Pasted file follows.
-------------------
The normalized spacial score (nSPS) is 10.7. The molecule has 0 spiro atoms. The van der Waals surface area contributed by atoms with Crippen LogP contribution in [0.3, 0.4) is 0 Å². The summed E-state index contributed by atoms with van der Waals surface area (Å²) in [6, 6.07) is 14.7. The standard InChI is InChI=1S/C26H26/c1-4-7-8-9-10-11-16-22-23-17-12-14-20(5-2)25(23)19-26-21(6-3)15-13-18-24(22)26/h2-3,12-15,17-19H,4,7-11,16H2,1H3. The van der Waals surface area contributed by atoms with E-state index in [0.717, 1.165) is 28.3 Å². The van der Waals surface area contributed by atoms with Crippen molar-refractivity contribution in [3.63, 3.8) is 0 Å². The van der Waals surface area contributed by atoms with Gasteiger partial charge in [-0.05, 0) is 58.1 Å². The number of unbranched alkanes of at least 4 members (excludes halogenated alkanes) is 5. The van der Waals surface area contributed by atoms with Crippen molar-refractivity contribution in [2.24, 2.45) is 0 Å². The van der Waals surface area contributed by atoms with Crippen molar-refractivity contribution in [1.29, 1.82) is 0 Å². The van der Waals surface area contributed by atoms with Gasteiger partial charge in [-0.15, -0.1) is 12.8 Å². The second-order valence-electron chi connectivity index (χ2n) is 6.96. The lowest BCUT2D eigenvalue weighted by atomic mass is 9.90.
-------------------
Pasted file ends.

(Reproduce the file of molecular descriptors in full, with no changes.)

The normalized spacial score (nSPS) is 10.7. The molecule has 0 spiro atoms. The van der Waals surface area contributed by atoms with Crippen LogP contribution in [0.3, 0.4) is 0 Å². The summed E-state index contributed by atoms with van der Waals surface area (Å²) in [6, 6.07) is 14.7. The standard InChI is InChI=1S/C26H26/c1-4-7-8-9-10-11-16-22-23-17-12-14-20(5-2)25(23)19-26-21(6-3)15-13-18-24(22)26/h2-3,12-15,17-19H,4,7-11,16H2,1H3. The van der Waals surface area contributed by atoms with E-state index in [0.717, 1.165) is 28.3 Å². The van der Waals surface area contributed by atoms with Crippen molar-refractivity contribution in [3.63, 3.8) is 0 Å². The van der Waals surface area contributed by atoms with Gasteiger partial charge in [-0.05, 0) is 58.1 Å². The number of unbranched alkanes of at least 4 members (excludes halogenated alkanes) is 5. The van der Waals surface area contributed by atoms with Crippen molar-refractivity contribution in [2.24, 2.45) is 0 Å². The van der Waals surface area contributed by atoms with Crippen molar-refractivity contribution in [1.29, 1.82) is 0 Å². The van der Waals surface area contributed by atoms with Gasteiger partial charge in [-0.15, -0.1) is 12.8 Å². The second-order valence-electron chi connectivity index (χ2n) is 6.96. The lowest BCUT2D eigenvalue weighted by atomic mass is 9.90.